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"There was a time when a fool
and his money were soon
parted, but now it happens to everybody."

Adlai Stevenson
 
If You Don't Know How You Got Into Debt, You Can't Get Out


Debt happens. A lot of time it happens while we’re not paying attention, and by the time we notice what’s going on, it’s overwhelming.

One reason debt happens to otherwise sane, right-thinking individuals is that many of us just don’t know enough about money. High school might teach you chemistry, math, and how to write a composition, but it rarely introduces concepts like debt, credit, interest rates, and balancing a checkbook.

So let’s take a moment to learn about debt. The way an ordinary person thinks about debt is not necessarily the way a financial person thinks about debt.

Nearly everybody in the U.S. technically has debts.

While financial purists might disagree with this point, the best way to think about your debts right now involves dividing the world into two groups. The first group are bills that you have to pay each month that will recur next month. In this category are things like the electric bill, grocery bill, what you pay for gasoline, and car insurance. You'll be buying clothes and paying for telephone service for the rest of your life. These are ongoing bills, and everybody has them.

If you rent (not own) your home, rent is one of these ongoing bills.

All forms of insurance (car insurance, homeowner’s insurance), utilities (even if you do own your home), supplies (food, clothing, gasoline) count here.

Taxes count here, too: figure property tax (if you own your home). Income tax would also count here but if it’s deducted from your paycheck, you may be better off thinking of your salary as your net salary (after taxes) and not figuring the taxes in. (Financial purists would say you should calculate your gross salary and consider your taxes as part of your ongoing bills, but why make things complicated at this point? For this simplified exercise, just work with you after-taxes salary.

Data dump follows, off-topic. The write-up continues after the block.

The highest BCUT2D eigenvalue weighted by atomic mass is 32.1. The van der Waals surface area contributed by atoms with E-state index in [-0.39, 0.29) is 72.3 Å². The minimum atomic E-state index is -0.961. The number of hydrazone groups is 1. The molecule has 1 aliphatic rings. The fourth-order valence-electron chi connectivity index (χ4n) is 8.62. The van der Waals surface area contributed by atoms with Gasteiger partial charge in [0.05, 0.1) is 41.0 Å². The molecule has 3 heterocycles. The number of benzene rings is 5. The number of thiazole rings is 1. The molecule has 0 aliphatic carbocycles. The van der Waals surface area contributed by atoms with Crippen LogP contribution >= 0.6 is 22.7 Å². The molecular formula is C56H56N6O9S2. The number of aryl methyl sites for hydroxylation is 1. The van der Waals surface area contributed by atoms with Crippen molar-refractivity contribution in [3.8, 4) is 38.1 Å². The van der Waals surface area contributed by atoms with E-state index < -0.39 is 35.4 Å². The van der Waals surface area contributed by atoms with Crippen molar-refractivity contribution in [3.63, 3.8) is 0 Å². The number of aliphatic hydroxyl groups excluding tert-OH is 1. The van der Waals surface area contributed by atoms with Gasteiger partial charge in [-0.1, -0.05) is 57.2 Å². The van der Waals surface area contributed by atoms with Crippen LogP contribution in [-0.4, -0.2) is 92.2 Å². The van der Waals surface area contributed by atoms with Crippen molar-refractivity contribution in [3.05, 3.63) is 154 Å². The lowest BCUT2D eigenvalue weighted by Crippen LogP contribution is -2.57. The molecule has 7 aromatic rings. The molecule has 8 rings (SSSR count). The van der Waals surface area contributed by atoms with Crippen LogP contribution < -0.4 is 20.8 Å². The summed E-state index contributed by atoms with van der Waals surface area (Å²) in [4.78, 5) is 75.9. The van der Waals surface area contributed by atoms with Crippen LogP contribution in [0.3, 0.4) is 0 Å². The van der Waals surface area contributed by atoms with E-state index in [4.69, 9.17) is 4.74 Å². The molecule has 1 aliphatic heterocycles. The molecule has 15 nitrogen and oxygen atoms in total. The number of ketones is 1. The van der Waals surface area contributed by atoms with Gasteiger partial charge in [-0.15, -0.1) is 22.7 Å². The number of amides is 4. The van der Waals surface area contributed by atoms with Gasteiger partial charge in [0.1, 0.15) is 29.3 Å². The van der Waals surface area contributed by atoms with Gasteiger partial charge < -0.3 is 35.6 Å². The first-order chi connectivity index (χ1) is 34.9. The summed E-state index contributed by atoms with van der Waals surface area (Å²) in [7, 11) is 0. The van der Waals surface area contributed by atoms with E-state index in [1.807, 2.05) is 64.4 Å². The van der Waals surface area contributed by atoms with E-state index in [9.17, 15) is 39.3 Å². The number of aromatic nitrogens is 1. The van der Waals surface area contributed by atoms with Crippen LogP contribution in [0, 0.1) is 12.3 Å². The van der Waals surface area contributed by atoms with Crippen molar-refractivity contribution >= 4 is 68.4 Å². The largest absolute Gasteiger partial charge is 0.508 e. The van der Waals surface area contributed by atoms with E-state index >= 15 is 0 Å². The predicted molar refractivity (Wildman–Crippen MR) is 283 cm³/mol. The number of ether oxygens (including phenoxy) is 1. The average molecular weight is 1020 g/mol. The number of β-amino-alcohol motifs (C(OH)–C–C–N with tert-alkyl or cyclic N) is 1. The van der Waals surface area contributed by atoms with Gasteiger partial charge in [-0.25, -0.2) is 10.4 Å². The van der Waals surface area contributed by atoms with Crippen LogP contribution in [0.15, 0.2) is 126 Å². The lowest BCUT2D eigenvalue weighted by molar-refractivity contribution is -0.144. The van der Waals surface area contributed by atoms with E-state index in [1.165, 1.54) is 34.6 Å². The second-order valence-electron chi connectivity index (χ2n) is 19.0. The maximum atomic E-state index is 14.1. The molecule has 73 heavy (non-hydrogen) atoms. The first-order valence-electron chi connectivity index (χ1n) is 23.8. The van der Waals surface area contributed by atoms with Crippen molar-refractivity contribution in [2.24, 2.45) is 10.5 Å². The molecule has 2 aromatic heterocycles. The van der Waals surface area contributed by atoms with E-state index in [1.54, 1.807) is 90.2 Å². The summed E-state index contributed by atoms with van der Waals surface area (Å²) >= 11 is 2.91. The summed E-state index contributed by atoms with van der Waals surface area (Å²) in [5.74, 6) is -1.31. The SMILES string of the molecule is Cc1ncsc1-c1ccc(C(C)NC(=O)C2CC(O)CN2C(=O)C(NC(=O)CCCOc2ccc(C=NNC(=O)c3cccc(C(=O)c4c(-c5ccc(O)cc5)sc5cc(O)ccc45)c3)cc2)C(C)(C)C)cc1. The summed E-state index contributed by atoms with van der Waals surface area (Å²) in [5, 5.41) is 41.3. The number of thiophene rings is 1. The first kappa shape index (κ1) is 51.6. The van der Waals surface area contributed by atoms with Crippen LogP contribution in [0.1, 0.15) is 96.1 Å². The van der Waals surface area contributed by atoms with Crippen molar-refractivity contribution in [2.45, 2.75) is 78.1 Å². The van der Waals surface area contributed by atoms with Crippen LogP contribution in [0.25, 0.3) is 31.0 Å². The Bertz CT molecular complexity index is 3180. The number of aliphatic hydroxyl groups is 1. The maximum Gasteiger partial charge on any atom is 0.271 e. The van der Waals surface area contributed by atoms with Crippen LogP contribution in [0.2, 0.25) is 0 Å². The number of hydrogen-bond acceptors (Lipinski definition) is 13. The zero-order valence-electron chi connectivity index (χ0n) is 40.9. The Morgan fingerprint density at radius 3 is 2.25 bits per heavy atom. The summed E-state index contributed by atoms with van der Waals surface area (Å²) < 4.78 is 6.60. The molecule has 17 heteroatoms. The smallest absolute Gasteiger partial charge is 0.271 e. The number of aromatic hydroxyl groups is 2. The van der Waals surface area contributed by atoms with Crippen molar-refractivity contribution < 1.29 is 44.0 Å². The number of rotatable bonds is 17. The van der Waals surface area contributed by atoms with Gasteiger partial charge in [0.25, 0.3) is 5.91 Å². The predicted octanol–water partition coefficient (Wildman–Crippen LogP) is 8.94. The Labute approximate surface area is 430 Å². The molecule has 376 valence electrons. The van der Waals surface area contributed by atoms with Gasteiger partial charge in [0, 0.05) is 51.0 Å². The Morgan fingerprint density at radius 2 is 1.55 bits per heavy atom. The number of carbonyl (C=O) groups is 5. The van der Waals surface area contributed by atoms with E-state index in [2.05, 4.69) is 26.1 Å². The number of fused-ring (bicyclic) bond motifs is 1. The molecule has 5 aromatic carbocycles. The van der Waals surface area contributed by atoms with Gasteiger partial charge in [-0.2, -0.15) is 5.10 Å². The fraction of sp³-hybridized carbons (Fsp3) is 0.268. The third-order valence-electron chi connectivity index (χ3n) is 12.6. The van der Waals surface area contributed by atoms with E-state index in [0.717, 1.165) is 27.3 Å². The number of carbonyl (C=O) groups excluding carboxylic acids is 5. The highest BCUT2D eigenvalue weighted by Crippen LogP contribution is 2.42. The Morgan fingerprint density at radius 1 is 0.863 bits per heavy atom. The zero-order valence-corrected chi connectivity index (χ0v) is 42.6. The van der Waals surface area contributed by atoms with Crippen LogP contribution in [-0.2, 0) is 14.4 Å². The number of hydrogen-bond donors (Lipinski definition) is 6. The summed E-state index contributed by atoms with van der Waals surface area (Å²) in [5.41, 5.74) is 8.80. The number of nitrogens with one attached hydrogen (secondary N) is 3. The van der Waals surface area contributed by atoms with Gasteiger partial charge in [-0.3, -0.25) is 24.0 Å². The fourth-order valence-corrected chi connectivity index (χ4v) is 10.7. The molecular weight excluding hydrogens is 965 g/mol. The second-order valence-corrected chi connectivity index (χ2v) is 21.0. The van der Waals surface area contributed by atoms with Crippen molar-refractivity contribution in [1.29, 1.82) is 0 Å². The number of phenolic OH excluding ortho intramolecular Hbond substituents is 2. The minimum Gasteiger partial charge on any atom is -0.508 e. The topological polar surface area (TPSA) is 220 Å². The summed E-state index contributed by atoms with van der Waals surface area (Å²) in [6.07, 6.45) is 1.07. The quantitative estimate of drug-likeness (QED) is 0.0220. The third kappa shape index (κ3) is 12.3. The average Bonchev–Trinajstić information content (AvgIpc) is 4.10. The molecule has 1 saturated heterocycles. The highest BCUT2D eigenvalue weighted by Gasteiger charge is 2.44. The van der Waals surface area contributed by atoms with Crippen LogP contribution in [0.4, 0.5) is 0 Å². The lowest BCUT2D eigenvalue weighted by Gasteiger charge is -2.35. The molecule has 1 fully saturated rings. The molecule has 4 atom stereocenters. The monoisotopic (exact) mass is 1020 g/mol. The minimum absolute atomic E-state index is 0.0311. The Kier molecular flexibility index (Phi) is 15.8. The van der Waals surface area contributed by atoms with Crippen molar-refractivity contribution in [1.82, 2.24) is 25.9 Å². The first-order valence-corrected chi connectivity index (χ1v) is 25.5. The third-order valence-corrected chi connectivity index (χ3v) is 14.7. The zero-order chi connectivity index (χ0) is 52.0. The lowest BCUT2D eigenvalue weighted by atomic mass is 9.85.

Child care fits in here, too. So does entertainment, babysitting, and special services (getting your hair cut) plus vacations.

If you spend a little time, you can probably calculate what you owe each month to these ongoing bills. There are two ways to do this. You can try to figure out what you pay each month (which is how you're typically charged for water, electricity, and rent) or you can figure out what you pay each year and then divide by 12. The yearly method works out well if you pay some of these bills quarterly (like insurance), semi-annually (like property taxes) or annually.

These are your ongoing bills. You can sometimes alter them (by canceling a cell phone or downgrading to basic cable TV) but you can't really get rid of them, at least not all of them.

It’s important to know the amount you need to meet these ongoing (never-ending might be a better word) bills because you need to know what it costs you to live.

Look at your monthly total for these ongoing bills (and maybe also your annual total). Now look at what you earn, each month and each year. (If you are paid every two weeks, your monthly salary is your net paycheck times 26 weeks divided by 12 months.) For instance, if your net check every two weeks is $1,222 your annual net pay is $31,772 which, when divided by 12, gives you a net monthly income of $2,648. (Your monthly income is slightly more than the product of your biweekly check times two.)